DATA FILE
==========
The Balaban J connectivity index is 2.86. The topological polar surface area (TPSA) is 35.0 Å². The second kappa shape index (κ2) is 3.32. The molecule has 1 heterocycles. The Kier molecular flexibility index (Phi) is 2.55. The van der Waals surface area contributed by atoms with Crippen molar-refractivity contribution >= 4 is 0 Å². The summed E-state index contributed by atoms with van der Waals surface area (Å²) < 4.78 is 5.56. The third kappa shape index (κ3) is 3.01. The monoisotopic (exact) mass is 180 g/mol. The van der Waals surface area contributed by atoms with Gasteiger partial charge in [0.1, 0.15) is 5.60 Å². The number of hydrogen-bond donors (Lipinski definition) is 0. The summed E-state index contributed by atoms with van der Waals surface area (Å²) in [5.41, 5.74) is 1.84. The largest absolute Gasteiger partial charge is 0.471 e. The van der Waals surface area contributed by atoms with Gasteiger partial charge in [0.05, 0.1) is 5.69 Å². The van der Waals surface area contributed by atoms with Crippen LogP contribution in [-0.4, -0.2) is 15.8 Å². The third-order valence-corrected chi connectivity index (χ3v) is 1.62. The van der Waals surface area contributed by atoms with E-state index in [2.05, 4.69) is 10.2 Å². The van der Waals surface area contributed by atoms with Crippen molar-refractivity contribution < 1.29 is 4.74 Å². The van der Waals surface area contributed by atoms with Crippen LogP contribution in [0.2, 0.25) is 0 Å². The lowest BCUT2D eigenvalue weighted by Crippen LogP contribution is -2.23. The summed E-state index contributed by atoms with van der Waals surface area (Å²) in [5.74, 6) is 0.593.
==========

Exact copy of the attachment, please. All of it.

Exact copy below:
The Balaban J connectivity index is 2.86. The topological polar surface area (TPSA) is 35.0 Å². The second kappa shape index (κ2) is 3.32. The molecule has 1 heterocycles. The Kier molecular flexibility index (Phi) is 2.55. The van der Waals surface area contributed by atoms with Crippen molar-refractivity contribution >= 4 is 0 Å². The summed E-state index contributed by atoms with van der Waals surface area (Å²) < 4.78 is 5.56. The third kappa shape index (κ3) is 3.01. The monoisotopic (exact) mass is 180 g/mol. The van der Waals surface area contributed by atoms with Gasteiger partial charge in [0.1, 0.15) is 5.60 Å². The number of hydrogen-bond donors (Lipinski definition) is 0. The summed E-state index contributed by atoms with van der Waals surface area (Å²) in [5.41, 5.74) is 1.84. The largest absolute Gasteiger partial charge is 0.471 e. The van der Waals surface area contributed by atoms with Gasteiger partial charge in [0.05, 0.1) is 5.69 Å². The van der Waals surface area contributed by atoms with Crippen LogP contribution in [-0.4, -0.2) is 15.8 Å². The third-order valence-corrected chi connectivity index (χ3v) is 1.62. The van der Waals surface area contributed by atoms with E-state index in [2.05, 4.69) is 10.2 Å². The van der Waals surface area contributed by atoms with Crippen molar-refractivity contribution < 1.29 is 4.74 Å². The van der Waals surface area contributed by atoms with Crippen LogP contribution in [0.2, 0.25) is 0 Å². The lowest BCUT2D eigenvalue weighted by Crippen LogP contribution is -2.23. The summed E-state index contributed by atoms with van der Waals surface area (Å²) in [5.74, 6) is 0.593.